Wheat Gets Hot for Sub-Saharan Africa Farmers

March 10, 2015
Published by
ICARDA Communication Team

Heat stress is a major constraint on wheat production in Sub-Saharan Africa. In Sudan, for instance, temperatures often exceed 41 C, an intense heat that limits crop performance and yields - the national yield average for wheat is only 2 tons per hectare (t/ha), and can often be much lower. Climate change is estimated to make this situation even worse.

The innovation of heat-tolerant wheat varieties is providing a breakthrough for African farmers to boost wheat production - despite rising temperatures and increasing water scarcity. Farmers are achieving higher and more stable yields over successive growing seasons, reaping up to 6 t/ha. The impact: higher incomes and more productive livelihoods.

The success also has policy implications: it is convincing countries’ decision-makers that domestic wheat production is a solution to Africa’s growing dependence on wheat imports. Sudan, for instance, currently produces only 30% of the wheat it consumes and imports some 1.5 million tons of wheat each year. Likewise in Nigeria, rising demand for wheat forces the country to import over 4 million tons per year.
Both Sudan and Nigeria are placing the improved wheat varieties at the center of their food security strategy to enhance self-sufficiency.

An integrated ‘systems’ approach
The successes are not due to the introduction of improved varieties alone. Seed is being disseminated as part of a package of interventions aimed at transforming wheat production; these include: optimal land preparation and sowing rates, integrated pest management, and more efficient irrigation systems.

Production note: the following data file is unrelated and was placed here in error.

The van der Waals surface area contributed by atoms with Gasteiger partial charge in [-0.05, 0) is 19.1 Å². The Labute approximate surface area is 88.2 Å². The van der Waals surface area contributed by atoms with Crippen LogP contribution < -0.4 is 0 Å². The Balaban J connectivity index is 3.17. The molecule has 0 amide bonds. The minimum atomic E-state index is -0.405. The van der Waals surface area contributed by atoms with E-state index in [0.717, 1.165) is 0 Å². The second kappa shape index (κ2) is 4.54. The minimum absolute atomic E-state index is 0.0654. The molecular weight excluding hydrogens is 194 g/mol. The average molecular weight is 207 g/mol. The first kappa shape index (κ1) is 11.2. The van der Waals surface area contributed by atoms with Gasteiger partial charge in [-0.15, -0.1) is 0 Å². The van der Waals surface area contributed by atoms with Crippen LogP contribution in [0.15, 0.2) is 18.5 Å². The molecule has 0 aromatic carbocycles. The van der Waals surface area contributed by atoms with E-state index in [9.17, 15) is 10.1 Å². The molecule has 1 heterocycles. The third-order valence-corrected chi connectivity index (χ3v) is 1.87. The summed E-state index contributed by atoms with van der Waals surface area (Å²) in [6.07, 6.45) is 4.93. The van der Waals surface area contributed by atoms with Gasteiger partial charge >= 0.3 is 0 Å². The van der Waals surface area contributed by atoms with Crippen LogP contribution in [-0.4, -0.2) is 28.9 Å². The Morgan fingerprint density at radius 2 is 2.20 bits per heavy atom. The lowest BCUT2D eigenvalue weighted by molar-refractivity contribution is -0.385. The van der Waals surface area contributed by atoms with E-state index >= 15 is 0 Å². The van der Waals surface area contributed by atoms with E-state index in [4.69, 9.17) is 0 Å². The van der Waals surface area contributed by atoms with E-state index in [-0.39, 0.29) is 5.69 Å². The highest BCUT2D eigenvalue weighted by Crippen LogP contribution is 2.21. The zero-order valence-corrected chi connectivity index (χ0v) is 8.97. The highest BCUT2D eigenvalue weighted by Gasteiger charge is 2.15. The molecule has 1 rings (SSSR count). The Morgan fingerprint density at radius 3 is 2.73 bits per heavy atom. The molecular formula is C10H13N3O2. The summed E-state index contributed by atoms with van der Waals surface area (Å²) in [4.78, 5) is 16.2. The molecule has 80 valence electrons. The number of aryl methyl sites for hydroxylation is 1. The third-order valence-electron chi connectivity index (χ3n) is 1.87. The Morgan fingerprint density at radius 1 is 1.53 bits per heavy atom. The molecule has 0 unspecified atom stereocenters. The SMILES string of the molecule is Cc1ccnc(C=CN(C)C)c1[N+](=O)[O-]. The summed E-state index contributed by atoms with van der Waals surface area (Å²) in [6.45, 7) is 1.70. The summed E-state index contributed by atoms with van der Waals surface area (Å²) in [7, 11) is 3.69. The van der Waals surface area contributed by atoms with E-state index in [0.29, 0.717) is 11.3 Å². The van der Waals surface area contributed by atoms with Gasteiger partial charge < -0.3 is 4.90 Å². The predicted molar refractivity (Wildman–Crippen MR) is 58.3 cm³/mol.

While these technologies enable Africa’s wheat transformation, they alone cannot sustain the change. ‘Innovation platforms’, a participatory research dissemination strategy is bringing together all stakeholder groups - policymakers, scientists, farmers, and the private sector - to identify challenges and jointly define the solutions required to overcome these challenges.

These wheat production improvement activities are part of a larger initiative to strengthen the value chain of four major strategic crops in Africa. Support to Agricultural Research for Development on Strategic Commodities in Africa (SARD-SC) aims to bring greater self-sufficiency in the continent through wheat, rice, cassava and maize. ICARDA is leading the wheat component implemented across 12 Sub-Saharan African countries. To learn more, visit http://sard-sc-wheat.icarda.org/

Supported by: The African Development Bank (AfDB)